It might be added that although the Swedish Minister was quick to echo unconfirmed and gratuitous claims by Addis Neger’s editors, she didn’t acknowledge the electoral Code of Conduct signed by ruling and opposition parties with the aim of making next May’s national elections competitive, peaceful, free and fair. This was in fact a development characterized as ‘historic’ by the majority of the independent press in Ethiopia, and it was a great pity that Sweden was apparently not prepared even to notice such a development. Some 65 political parties agreed to the Code, developed after extensive discussions, before it was submitted to Parliament and passed into law last week. By any standard, it is a major step forward in helping the parties build healthy democratic relationships and resolve political differences through peaceful dialogue.

The recent utterance of the Swedish minister must in fact be seen as both reckless and intemperate. It is an unfortunate example of paternalism, out of place in this post-colonial world. In all frankness, the position taken, and the attack on Ethiopia, has no justification. The claim that freedom of expression is becoming increasingly limited in Ethiopia is purely polemical. Ethiopia continues to enjoy the presence of dozens of private newspapers which operate freely. The quality of the press overall may still leave a lot to be desired, but it is baffling that Sweden should attack Ethiopia’s record.

But this approach does not appear to be accidental. A brief perusal of a recent Swedish policy paper entitled “Government Communication on Swedish Democracy Support” certainly suggests something more. This policy paper is full of details on how to “support democracy” across the developing world, under what it calls a “Global Agenda for Freedom”. Its suggestions including allowing Sweden the right to meddle in the internal affairs of other sovereign countries by supporting opposition parties, individuals, “social movements” or exile groups, which might bring about changes in the governance of sovereign states. The idea of democracy, firmly founded on the free choice of people, or the concept of sustainable democracy as a home grown, organic structure, not something imposed from outside, seems in fact to be suspect as far as Sweden is concerned. The policy paper specifically states: “the assumption that democratic change will be initiated from within rather than from without should not serve as an argument for not supporting democratic forces outside the system” (p.50). This is both a condescending and a dangerous ambition. The policy paper also envisages using the EU as a vehicle to advance such an intrusive agenda: “the Government underlines the need for more effective communication by the EU of the content of its democracy support program which emphasizes support for local actors” (p. 69). This perhaps explains the EU Presidency statement issued only two days after the Swedish Minister’s comments.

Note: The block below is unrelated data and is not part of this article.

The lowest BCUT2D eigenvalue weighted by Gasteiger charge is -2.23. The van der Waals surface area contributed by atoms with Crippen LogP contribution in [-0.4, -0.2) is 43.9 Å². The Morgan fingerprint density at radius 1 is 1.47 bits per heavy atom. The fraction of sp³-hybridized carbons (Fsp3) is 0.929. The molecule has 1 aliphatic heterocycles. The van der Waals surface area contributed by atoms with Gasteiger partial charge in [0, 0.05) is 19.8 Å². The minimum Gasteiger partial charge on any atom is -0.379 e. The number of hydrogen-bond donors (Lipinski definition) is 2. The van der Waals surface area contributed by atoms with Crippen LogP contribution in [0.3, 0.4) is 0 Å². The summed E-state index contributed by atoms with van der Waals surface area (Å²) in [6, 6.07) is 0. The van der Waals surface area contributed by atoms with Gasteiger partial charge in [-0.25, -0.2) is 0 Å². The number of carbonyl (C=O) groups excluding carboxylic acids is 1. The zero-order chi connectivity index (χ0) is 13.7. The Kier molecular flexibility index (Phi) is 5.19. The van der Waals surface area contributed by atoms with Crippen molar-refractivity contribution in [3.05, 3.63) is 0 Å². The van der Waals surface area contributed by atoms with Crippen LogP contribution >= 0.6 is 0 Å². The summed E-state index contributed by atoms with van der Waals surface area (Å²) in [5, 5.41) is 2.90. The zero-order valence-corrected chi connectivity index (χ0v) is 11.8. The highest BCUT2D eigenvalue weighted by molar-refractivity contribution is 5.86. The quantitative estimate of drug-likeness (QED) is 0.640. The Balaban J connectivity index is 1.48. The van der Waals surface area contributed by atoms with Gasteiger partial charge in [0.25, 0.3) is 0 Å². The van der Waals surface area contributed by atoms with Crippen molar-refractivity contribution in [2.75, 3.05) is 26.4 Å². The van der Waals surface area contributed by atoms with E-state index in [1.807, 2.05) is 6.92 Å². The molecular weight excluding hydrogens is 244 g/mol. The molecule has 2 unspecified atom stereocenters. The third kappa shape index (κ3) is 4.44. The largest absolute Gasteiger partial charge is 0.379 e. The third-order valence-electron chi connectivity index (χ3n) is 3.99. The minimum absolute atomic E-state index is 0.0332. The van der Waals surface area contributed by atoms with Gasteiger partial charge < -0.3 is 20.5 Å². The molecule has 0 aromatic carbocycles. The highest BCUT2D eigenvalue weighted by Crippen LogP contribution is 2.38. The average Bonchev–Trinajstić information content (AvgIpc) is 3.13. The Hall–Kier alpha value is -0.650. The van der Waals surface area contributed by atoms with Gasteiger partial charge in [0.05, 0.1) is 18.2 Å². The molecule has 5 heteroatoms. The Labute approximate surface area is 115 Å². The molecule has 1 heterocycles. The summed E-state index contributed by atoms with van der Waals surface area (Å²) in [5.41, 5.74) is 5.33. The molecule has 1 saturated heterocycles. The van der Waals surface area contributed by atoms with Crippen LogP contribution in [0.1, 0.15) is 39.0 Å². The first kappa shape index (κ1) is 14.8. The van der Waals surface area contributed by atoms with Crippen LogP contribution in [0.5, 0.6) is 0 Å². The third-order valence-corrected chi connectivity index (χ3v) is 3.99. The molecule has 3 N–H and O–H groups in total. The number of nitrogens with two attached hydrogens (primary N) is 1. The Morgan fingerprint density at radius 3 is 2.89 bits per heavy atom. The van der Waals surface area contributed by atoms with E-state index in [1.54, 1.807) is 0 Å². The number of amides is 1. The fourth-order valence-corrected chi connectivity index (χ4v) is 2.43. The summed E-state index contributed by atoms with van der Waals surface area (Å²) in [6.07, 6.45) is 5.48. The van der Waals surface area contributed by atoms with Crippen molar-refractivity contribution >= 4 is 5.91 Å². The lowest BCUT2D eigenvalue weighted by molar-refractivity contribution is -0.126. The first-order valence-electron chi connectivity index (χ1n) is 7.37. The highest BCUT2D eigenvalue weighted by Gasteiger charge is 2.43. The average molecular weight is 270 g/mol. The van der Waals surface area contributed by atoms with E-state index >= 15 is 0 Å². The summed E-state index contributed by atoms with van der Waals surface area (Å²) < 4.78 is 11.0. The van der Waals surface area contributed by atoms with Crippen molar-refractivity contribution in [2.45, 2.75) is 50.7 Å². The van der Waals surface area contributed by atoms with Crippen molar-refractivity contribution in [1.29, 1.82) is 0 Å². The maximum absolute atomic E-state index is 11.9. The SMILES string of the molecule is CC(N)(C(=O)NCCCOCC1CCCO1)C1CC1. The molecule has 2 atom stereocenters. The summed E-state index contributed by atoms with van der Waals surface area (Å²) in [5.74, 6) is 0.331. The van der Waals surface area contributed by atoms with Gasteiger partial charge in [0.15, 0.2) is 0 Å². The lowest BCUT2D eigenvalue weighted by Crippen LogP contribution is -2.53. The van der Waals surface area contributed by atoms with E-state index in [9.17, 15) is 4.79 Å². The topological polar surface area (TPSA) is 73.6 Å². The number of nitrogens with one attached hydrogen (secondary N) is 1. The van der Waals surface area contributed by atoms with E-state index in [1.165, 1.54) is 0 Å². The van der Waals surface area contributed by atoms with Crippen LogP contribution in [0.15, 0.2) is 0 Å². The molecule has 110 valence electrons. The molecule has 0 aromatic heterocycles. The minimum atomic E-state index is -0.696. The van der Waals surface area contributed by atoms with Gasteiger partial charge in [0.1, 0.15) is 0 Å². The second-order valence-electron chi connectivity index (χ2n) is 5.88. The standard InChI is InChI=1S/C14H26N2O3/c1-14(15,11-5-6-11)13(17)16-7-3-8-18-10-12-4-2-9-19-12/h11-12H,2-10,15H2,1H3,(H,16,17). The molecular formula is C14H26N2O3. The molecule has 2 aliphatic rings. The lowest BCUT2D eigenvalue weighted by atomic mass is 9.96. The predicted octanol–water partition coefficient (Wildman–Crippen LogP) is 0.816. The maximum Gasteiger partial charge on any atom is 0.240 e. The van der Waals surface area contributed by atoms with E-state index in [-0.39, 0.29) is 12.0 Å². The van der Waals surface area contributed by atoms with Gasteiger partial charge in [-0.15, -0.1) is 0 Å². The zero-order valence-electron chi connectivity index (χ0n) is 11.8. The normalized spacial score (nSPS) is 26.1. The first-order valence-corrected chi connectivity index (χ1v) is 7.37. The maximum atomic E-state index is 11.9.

The decision of the Government of Sweden to engage Ethiopia through media polemics can only be described as thoughtless and injudicious, threatening to jeopardize the growing levels of constructive engagement that Ethiopia enjoys with the European Union. Indeed, it appears designed to sidetrack Ethiopia into recriminations over the issue of press freedom, diluting the present emphasis on constructive dialogue. This is clearly detrimental to the mutual trust and understanding so essential for a healthy bilateral relationship between states. Sweden, and indeed other stakeholders, should recognize the danger of making such meddlesome and intrusive statements on the basis of fallacious and inaccurate information, particularly in the absence of any effort to investigate their reality. They should rather work to enhance relationships built upon the basis of mutual trust and interest. Positions taken without verification undermine the respect that states should have for each other, a respect normally based on the conviction that positions are taken up in good faith, even if they are not necessarily laudatory.



Federal Democratic Republic of Ethiopia

Ministry of Foreign Affairs